Index error, the error in the reading of a mathematical instrument arising from the zero of the index not being in complete adjustment with that of the limb, or with its theoretically perfect position in the instrument; a correction to be applied to the instrument readings equal to the error of the zero adjustment.Index expurgatorius. [L.] See Index prohibitorius Index finger. See Index, 5.Index glass, the mirror on the index of a quadrant, sextant, etc.Index hand, the pointer or hand of a clock, watch, or other registering machine; a hand that points to something.Index of a logarithm (Math.), the integral part of the logarithm, and always one less than the number of integral figures in the given number. It is also called the characteristic.Index of refraction, or Refractive index (Opt.), the number which expresses the ratio of the sine of the angle of incidence to the sine of the angle of refraction. Thus the index of refraction for sulphur is 2, because, when light passes out of air into sulphur, the sine of the angle of incidence is double the sine of the angle of refraction.Index plate, a graduated circular plate, or one with circular rows of holes differently spaced; used in machines for graduating circles, cutting gear teeth, etc.Index prohibitorius[L.], or Prohibitory index(R. C. Ch.), a catalogue of books which are forbidden by the church to be read; the index expurgatorius [L.],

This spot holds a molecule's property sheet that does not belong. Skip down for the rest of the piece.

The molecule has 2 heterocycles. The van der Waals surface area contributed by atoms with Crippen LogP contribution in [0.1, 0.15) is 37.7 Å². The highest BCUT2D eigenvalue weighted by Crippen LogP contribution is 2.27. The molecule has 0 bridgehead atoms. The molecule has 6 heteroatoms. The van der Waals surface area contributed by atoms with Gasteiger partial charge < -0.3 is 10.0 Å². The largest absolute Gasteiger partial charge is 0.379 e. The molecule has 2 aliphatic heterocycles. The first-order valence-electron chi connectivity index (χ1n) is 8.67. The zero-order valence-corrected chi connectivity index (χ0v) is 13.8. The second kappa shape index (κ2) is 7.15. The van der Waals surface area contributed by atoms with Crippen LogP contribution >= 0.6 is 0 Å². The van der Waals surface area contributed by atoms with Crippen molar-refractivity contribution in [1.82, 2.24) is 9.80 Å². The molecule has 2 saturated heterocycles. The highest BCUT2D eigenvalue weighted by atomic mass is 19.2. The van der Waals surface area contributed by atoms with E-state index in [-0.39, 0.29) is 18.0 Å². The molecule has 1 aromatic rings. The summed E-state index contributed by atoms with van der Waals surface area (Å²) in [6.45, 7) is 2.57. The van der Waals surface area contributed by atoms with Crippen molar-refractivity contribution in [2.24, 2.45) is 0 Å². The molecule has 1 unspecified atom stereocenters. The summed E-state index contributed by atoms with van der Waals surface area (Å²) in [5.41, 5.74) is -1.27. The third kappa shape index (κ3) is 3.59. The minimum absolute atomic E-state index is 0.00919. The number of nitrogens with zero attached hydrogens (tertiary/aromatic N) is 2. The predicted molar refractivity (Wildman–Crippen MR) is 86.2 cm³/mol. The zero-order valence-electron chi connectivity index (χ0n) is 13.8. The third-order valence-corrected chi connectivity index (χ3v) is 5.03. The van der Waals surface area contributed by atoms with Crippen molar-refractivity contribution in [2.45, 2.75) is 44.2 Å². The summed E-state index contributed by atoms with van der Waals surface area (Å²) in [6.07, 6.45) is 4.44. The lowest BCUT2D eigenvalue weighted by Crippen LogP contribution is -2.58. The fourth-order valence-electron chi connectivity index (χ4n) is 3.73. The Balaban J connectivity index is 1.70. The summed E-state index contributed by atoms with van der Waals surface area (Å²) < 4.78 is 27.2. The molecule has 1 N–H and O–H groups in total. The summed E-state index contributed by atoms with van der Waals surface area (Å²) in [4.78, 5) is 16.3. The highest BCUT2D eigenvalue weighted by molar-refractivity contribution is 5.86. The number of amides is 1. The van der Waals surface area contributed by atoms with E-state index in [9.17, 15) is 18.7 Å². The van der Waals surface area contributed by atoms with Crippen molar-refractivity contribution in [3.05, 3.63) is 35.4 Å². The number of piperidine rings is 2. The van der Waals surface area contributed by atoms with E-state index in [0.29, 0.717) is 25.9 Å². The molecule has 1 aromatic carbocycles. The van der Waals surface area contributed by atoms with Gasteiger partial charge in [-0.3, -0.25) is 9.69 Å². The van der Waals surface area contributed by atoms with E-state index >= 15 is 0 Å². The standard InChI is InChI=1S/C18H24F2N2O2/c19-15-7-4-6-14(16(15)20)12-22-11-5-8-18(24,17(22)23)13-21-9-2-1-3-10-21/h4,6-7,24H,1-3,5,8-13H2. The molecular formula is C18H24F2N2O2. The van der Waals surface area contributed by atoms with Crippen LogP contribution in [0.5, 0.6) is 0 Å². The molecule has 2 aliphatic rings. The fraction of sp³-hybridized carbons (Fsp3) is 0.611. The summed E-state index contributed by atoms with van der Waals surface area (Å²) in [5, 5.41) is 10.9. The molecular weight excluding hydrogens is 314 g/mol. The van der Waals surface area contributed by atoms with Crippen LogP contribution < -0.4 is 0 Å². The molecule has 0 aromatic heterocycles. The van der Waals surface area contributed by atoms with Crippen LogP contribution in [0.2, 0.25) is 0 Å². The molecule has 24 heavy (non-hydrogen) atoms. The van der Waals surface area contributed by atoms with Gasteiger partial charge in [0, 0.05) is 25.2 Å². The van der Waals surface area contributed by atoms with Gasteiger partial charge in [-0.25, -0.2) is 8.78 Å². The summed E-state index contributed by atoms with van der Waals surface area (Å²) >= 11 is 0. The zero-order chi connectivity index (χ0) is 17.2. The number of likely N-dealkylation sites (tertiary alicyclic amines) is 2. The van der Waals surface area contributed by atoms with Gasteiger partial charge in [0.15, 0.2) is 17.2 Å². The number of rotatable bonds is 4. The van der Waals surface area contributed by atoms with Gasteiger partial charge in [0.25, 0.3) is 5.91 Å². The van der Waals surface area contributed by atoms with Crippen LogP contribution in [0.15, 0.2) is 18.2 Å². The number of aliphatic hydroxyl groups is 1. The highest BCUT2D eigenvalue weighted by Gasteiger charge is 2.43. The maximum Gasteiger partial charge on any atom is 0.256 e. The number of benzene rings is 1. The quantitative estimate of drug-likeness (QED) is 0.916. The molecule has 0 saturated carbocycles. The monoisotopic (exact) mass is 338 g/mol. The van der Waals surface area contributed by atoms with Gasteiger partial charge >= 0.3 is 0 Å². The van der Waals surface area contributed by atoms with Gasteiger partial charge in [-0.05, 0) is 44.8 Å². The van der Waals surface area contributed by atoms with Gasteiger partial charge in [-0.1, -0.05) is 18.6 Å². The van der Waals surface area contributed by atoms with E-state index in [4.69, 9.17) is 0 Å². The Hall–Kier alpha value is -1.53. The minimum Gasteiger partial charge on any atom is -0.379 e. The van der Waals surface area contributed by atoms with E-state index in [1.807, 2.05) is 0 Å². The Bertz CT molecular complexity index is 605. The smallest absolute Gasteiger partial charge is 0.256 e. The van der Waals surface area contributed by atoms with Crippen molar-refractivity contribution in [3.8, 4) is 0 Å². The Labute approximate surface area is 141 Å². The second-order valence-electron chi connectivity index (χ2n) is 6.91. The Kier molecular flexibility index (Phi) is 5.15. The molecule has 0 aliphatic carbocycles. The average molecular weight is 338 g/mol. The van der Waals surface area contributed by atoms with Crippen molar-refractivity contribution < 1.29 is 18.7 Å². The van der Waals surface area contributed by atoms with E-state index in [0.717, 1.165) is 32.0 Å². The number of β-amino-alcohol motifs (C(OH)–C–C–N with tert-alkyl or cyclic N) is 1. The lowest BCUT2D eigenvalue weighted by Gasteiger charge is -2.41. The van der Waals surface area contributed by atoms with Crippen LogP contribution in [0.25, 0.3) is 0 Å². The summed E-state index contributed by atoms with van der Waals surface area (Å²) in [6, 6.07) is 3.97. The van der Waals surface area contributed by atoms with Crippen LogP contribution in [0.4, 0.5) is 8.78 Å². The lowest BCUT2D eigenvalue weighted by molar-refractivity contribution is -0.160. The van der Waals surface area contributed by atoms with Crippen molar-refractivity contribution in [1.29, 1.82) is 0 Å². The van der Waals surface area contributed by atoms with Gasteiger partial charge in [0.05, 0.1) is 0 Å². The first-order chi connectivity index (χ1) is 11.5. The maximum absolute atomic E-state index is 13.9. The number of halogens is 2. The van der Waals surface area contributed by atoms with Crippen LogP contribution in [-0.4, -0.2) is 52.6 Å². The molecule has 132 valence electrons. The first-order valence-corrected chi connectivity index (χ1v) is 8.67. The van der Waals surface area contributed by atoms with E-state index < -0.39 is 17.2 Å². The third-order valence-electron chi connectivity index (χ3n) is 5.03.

In`de*ter"mi*nate*ly adv.In`de*ter"mi*nate*ness, n.

(In`de*ter`mi*na"tion) n. [Pref. in- not + determination: cf. indétermination.]

1. Want of determination; an unsettled or wavering state, as of the mind. Jer. Taylor.

2. Want of fixed or stated direction. Abp. Bramhall.

(In`de*ter"mined) a. Undetermined.

(In`de*vir"gin*ate) a. [See In- not, Devirginate.] Not devirginate. [Obs.] Chapman.

(In*de*vote") a. [L. indevotus: cf. F. indévot. Cf. Indevout.] Not devoted. [Obs.] Bentley. Clarendon.

(In`de*vo"tion) n. [L. indevotio: cf. F. indévotion.] Want of devotion; impiety; irreligion. "An age of indevotion." Jer. Taylor.

(In*de*vout") a. [Pref. in- not + devout. Cf. Indevote.] Not devout.In*de*vout"ly, adv.

(In*dew") v. t. To indue. [Obs.] Spenser.

(In"dex) n.; pl. E. Indexes L. Indices (#) [L.: cf. F. index. See Indicate, Diction.]

1. That which points out; that which shows, indicates, manifests, or discloses.

Tastes are the indexes of the different qualities of plants.

2. That which guides, points out, informs, or directs; a pointer or a hand that directs to anything, as the hand of a watch, a movable finger on a gauge, scale, or other graduated instrument. In printing, a sign [] used to direct particular attention to a note or paragraph; — called also fist.

3. A table for facilitating reference to topics, names, and the like, in a book; — usually alphabetical in arrangement, and printed at the end of the volume.

4. A prologue indicating what follows. [Obs.] Shak.

5. (Anat.) The second digit, that next to the pollex, in the manus, or hand; the forefinger; index finger.

6. (Math.) The figure or letter which shows the power or root of a quantity; the exponent. [In this sense the plural is always indices.]

  By PanEris using Melati.

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